Calling the idea that sound fiscal policy undermines growth an example of “very simple reasoning,” European Central Bank head Jean-Claude Trichet has indicated that the ECB could raise interest rates despite the weakened condition of several Eurozone economies.
In a recent interview with The Wall Street Journal, Trichet said, “All central banks, in periods like this where you have inflationary threats that are coming from commodities, have to … be very careful that there are no second-round effects” on domestic prices.
Trichet’s comments have added strength to the EURUSD trade, which has turned in the euro’s favor over the past two weeks on an earlier hawkish comment from Trichet and on the relatively good acceptance of bond offerings from both Portugal and Spain. The euro is up 6% since January 10th.
The ECB’s anti-inflationary bent puts a lot of pressure on the troubled economies of the Eurozone and the austerity budgets that have been adopted in exchange for bailout help. But Trichet’s position is that fighting inflation benefits all, regardless of any fiscal pain the fight might cause.
To be successful, though, Trichet’s threat to raise rates depends on whether or not food and energy inflation is regarded by the people as temporary or permanent. If temporary, then consumer confidence probably won’t suffer much and there will be little demand for higher wages.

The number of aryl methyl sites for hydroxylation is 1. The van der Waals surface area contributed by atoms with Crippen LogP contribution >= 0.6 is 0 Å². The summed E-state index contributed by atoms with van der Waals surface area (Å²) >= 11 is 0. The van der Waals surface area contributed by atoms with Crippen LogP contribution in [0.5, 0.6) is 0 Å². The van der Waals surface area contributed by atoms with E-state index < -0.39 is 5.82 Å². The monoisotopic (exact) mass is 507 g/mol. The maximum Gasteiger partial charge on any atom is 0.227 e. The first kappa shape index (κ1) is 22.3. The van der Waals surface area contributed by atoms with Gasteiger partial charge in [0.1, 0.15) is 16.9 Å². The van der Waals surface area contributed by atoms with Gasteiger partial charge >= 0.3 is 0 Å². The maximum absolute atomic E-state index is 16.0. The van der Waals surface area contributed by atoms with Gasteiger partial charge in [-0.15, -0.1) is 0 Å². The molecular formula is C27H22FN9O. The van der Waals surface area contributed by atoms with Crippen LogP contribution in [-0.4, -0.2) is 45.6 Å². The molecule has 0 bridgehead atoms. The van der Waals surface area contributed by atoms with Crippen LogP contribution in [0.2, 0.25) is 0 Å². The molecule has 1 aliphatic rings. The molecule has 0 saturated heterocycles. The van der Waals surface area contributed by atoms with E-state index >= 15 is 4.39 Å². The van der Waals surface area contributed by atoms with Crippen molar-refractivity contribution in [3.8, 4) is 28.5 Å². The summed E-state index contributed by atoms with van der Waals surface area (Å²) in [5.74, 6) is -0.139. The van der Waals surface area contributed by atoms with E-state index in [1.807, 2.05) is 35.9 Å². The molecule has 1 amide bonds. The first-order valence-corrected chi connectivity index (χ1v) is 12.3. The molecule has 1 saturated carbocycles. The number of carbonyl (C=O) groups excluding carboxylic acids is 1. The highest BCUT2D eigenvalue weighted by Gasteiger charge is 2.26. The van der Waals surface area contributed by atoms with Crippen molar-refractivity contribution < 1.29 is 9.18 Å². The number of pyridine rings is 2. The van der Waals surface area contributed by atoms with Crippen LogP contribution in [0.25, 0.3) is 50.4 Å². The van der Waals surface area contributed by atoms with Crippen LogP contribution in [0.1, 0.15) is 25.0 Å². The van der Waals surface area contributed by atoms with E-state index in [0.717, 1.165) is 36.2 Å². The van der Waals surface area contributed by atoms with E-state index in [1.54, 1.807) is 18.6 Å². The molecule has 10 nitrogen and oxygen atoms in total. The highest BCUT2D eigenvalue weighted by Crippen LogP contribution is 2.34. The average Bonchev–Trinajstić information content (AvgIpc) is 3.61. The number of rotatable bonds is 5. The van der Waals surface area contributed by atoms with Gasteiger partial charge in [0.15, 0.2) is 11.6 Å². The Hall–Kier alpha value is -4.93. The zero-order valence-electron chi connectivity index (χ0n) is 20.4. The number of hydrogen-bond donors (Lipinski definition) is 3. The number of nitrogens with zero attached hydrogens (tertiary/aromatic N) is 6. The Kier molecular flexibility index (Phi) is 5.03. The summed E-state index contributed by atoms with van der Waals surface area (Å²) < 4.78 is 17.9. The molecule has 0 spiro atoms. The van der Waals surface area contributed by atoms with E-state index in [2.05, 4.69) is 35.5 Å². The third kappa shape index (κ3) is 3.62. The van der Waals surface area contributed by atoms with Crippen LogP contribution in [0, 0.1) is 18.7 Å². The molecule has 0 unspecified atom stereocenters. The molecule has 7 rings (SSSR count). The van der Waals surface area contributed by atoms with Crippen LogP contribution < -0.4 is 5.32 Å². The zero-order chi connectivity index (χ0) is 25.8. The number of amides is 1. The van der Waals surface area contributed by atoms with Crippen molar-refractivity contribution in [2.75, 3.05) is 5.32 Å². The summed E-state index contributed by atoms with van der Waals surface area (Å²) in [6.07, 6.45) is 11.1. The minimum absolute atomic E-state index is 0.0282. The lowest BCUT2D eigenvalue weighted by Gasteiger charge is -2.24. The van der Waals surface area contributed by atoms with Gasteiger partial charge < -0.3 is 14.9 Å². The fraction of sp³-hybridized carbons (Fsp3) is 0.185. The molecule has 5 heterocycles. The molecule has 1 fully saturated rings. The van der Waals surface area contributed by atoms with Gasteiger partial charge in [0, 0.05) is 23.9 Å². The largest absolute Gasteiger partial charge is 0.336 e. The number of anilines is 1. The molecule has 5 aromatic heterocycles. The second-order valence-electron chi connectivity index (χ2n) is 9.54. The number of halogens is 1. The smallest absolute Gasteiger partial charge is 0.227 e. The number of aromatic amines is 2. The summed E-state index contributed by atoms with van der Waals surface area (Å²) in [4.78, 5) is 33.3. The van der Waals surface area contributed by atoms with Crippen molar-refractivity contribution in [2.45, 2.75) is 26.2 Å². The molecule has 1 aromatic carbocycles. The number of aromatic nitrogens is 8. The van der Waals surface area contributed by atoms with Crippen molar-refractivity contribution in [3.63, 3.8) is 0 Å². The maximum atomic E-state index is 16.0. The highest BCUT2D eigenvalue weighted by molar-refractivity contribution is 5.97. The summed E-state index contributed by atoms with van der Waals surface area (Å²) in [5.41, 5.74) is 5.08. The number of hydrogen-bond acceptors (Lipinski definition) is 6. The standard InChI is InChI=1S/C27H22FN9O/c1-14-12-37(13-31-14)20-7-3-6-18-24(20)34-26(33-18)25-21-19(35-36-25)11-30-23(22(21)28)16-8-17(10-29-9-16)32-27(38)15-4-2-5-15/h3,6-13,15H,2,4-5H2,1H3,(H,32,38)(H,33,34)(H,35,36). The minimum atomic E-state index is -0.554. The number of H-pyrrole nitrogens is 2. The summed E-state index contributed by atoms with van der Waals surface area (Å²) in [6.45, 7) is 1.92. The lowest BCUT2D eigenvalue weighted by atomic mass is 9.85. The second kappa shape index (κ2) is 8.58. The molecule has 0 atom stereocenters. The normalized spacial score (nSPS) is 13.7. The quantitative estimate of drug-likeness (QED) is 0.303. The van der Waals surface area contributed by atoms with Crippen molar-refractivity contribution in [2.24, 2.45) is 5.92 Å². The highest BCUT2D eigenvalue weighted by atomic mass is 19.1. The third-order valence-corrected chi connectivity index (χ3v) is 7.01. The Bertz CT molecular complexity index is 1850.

If, however, food and energy price rises last longer and appear to be permanent, demands for higher wages will follow, and threatening to raise rates, or even raising them, may not have the desired effect.
The UK faces a similar issue, with inflation in December rising to 3.7%, and some observers saying that 5% is not out of the question, according to the Financial Times. The Bank of England does not believe that the inflationary trend is permanent, and expects the rate to fall later in the year.
Where the ECB is choosing to err on the side of fighting inflation, the Bank of England is choosing to wait and see. In the meantime, both are making gains against the US dollar, and that rise could gather steam in the days and weeks ahead.
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